On the following day we still remained in camp, hoping for rain; — a single heavy shower would so completely have freed us from the danger of attempting to force a passage through the great extent of arid country before us, that I was unwilling to move on until the very last moment. Our rations were however rapidly disappearing whilst we were idling in camp, the horse-flesh was all consumed, and to-day we had commenced upon the mutton, so that soon we should be compelled to go, whether it rained or not. Month after month however had passed away without any fall of rain, and the season had now arrived when, under ordinary circumstances, much wet might be expected; and though each day, as it passed without gratifying our hopes, but added to our disappointment, yet did every hour we lingered give us a better chance of being relieved by showers in our route round the last cliffs of the Bight. The evening set in mild but close, with the wind at north-east, and I had great hopes that showers would fall.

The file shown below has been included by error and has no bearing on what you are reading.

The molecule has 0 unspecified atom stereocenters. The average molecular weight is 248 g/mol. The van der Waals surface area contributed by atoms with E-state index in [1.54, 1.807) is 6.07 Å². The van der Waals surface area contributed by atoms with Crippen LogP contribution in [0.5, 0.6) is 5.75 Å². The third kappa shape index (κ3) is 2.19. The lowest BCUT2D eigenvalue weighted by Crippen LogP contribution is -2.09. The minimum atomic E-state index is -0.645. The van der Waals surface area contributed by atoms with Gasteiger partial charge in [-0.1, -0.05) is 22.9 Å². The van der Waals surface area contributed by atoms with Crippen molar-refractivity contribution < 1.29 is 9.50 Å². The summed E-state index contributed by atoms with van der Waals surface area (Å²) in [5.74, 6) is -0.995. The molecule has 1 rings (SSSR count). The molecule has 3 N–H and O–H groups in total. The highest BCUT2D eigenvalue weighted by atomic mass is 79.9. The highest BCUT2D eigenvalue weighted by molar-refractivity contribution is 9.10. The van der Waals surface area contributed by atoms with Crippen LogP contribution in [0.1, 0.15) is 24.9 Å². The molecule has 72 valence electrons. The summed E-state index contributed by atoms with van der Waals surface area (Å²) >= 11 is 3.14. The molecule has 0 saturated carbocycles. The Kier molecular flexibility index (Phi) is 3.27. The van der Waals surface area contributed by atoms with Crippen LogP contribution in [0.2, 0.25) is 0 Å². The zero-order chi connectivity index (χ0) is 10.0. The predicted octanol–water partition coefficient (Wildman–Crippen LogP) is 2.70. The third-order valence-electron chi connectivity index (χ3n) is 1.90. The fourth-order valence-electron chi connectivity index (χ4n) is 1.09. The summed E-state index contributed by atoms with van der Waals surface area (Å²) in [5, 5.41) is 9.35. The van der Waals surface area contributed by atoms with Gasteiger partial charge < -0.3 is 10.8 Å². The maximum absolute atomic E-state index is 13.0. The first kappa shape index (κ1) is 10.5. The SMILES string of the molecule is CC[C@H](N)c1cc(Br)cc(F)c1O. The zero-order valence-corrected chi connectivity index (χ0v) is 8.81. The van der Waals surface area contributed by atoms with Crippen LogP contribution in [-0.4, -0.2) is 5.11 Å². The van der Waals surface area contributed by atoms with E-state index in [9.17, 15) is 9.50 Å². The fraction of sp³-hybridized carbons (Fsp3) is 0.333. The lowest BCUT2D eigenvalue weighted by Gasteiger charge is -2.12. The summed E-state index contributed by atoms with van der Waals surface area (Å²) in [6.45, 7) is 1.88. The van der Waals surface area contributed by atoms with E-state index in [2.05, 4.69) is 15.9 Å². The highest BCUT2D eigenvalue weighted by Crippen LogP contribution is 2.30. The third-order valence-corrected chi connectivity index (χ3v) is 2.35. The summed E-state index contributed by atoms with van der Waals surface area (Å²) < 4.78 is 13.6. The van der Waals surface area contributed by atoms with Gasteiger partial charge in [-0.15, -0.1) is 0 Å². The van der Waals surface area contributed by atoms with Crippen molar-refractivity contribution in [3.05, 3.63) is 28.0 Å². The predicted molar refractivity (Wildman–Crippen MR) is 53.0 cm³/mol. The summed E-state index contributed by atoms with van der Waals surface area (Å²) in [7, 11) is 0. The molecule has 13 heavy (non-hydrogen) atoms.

- Category: Edward John Eyre - Vol 1 - Ch 18
- Written by Edward John Eyre
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